Council set to hear from public on Family Safety Levy

2014-07-14T00:00:00Z 2014-07-18T06:12:04Z Council set to hear from public on Family Safety LevyBy MIKE FERGUSON mferguson@billingsgazette.com The Billings Gazette

A public hearing followed by a council vote on placing the proposed Family Safety Levy on the Nov. 4 ballot is the final piece of business on Monday’s Billings City Council agenda.

The meeting begins at 6:30 p.m. in council chambers at Billings City Hall, 220 N. 27th St.

City Administrator Tina Volek wrote in a memo that the city has built up non-budgeted reserves to cover police, fire and 911 dispatcher costs through the 2017-18 fiscal year. But increasing costs and what Volek called limited property tax growth due to statewide reappraisal practices “are not allowing growth to keep up with budget needs.”

The mill levy option favored by city staff will raise a projected $2 million during the first year, 2015-16, and an estimated $22.8 million by the 10th year, 2024-25. Twelve mills would be assessed the first year, rising to 125 mills the 10th year.

The owner of a $200,000 home would pay an additional $31 annually in property taxes during the first year and $325 the 10th year of the perpetual levy.

Answering a question posed last week by Councilman Denis Pitman, Finance Director Patrick Weber calculated how much larger the levy would need to be if the city council elects not to spend all of the city’s $10 million or so in unbudgeted reserves on public safety.

Spending $1 million on something other than public safety would boost the mills levied during the 2017-18 fiscal year from 24 to 29 and the additional annual property taxes on a $200,000 home from $62 to $75.

Spending $2 million or $3 million on functions other than public safety would have the same effect during 2017-18 on the property tax bill of the owner of a $200,000 home, Weber noted.

The city council will hold two additional public hearings Monday. One authorizes the sale of property at 1146 Grand Ave. — Public Works Director Dave Mumford recommends rejecting the $35,500 bid received — and the other is on vacating a portion of Monroe Street just north of Orrel Street. Mumford wrote in a memo that Community and Leadership Development Inc. is prepared to pay nearly $22,000 for the property, about 9,600 square feet, in order to construct five duplexes.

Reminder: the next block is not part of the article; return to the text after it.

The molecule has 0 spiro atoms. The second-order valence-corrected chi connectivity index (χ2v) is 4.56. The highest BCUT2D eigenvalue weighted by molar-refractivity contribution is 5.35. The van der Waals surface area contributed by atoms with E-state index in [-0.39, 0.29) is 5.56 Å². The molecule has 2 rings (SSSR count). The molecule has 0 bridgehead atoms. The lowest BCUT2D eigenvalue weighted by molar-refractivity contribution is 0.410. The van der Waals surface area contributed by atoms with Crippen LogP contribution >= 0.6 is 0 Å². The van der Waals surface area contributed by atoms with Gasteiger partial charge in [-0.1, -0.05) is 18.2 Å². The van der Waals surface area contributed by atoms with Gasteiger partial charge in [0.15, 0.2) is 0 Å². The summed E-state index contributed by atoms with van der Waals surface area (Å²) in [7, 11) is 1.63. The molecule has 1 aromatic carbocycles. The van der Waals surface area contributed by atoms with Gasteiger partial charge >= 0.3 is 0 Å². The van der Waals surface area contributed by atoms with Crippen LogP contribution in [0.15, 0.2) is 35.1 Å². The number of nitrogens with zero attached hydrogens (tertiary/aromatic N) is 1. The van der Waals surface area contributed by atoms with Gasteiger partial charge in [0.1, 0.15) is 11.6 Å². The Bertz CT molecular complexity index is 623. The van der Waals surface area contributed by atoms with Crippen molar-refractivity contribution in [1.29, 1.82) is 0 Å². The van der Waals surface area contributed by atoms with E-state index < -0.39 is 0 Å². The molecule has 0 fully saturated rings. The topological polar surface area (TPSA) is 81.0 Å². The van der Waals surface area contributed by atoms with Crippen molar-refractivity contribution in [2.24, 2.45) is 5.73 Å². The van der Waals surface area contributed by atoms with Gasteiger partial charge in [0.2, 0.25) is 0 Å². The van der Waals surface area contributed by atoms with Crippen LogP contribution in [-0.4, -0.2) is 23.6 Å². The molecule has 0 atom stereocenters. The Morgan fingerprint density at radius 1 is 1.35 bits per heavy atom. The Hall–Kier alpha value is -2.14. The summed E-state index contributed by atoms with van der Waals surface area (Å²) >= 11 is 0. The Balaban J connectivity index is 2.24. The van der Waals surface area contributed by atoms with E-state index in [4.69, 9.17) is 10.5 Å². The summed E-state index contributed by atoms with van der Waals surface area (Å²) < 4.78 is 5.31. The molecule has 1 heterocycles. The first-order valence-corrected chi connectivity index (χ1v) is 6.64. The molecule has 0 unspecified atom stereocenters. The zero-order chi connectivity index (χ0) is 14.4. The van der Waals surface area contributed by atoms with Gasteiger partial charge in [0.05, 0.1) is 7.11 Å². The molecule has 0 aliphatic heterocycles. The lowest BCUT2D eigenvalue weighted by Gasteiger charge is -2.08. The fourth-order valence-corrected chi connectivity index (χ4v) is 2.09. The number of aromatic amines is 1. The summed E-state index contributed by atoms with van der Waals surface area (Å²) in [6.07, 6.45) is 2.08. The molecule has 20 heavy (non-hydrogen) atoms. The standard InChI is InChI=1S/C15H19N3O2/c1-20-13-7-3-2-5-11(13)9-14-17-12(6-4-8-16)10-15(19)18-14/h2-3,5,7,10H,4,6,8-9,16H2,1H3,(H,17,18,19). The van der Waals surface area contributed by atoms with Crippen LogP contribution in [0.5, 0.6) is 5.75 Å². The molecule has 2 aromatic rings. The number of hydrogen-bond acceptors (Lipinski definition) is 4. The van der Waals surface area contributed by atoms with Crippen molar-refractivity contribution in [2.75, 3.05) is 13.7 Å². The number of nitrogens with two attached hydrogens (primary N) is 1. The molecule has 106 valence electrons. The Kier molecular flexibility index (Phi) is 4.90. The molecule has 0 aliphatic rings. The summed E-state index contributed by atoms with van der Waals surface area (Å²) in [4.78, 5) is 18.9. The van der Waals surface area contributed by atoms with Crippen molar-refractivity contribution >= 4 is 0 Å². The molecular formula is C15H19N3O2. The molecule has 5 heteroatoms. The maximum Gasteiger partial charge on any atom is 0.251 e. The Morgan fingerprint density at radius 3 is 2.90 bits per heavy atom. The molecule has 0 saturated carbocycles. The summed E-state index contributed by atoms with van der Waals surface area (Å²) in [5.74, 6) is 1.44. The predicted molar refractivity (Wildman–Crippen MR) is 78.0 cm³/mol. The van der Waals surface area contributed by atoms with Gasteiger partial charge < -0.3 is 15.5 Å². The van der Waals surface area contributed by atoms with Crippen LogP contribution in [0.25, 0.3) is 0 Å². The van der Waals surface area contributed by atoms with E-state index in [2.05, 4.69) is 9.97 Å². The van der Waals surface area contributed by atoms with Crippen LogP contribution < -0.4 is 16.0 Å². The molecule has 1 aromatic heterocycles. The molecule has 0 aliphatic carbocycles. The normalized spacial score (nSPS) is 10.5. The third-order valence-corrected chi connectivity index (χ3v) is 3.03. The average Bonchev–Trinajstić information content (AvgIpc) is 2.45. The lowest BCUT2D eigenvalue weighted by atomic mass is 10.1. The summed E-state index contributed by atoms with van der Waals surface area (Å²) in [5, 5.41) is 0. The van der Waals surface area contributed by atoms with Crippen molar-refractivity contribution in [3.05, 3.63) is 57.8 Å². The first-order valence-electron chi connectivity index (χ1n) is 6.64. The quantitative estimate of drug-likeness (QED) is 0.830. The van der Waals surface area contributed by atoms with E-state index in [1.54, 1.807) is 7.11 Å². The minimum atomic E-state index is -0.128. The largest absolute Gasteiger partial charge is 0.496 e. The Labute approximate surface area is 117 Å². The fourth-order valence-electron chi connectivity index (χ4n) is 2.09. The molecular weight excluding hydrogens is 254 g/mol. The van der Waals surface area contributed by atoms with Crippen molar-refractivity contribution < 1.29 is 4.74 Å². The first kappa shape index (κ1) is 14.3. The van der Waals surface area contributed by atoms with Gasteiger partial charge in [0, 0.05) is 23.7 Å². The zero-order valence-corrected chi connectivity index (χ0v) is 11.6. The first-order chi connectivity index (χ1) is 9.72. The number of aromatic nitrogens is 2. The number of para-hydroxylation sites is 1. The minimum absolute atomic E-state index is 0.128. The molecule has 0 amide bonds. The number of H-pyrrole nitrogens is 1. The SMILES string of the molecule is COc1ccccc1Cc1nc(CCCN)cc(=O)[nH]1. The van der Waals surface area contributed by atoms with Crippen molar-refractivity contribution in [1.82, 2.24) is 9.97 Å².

Monday’s consent agenda

The city council has a sizable consent agenda to work through Monday. Among the 22 items:

Awarding a $113,670 bid to construct the Aronson Bypass Trail at Swords Park

Awarding a $1.06 million storm drain project and related improvements on Grand Avenue between 19th and 21st Streets West

Approving an approximately $55,000 change order to the Empire Parking Garage, which is scheduled for completion this month

Approving an agreement to provide school resource officers at middles schools and high schools and, for the first time, at the Career Center. The 2014-15 school year marks the 19th year of the program.

Approving a $150,000 amendment to a contract to pay for studies that will lead to a license to expand the landfill

Authorizing about $15,000, the city’s share of an environmental assessment required to relocate part of a runway used for general aviation at the Billings Logan International Airport. The move will allow airport officials to better utilize the central portion of the airfield for future development.

Approving a loan of up to $40,000 from the Downtown Revolving Loan Fund for Pita Pit to open a new eatery at 2813 Second Ave. N as well as a $150,000 one-year loan to Tracy Lofts Development Venture LLP to pay off a loan for constructing loft apartments at the Tracy Building, 2600 Montana Ave.

Authorizing a $395,000 bond sale to pay for two sidewalk projects — along Rimrock Road from Forsythia Boulevard to Shiloh Road and at various other locations throughout the city.

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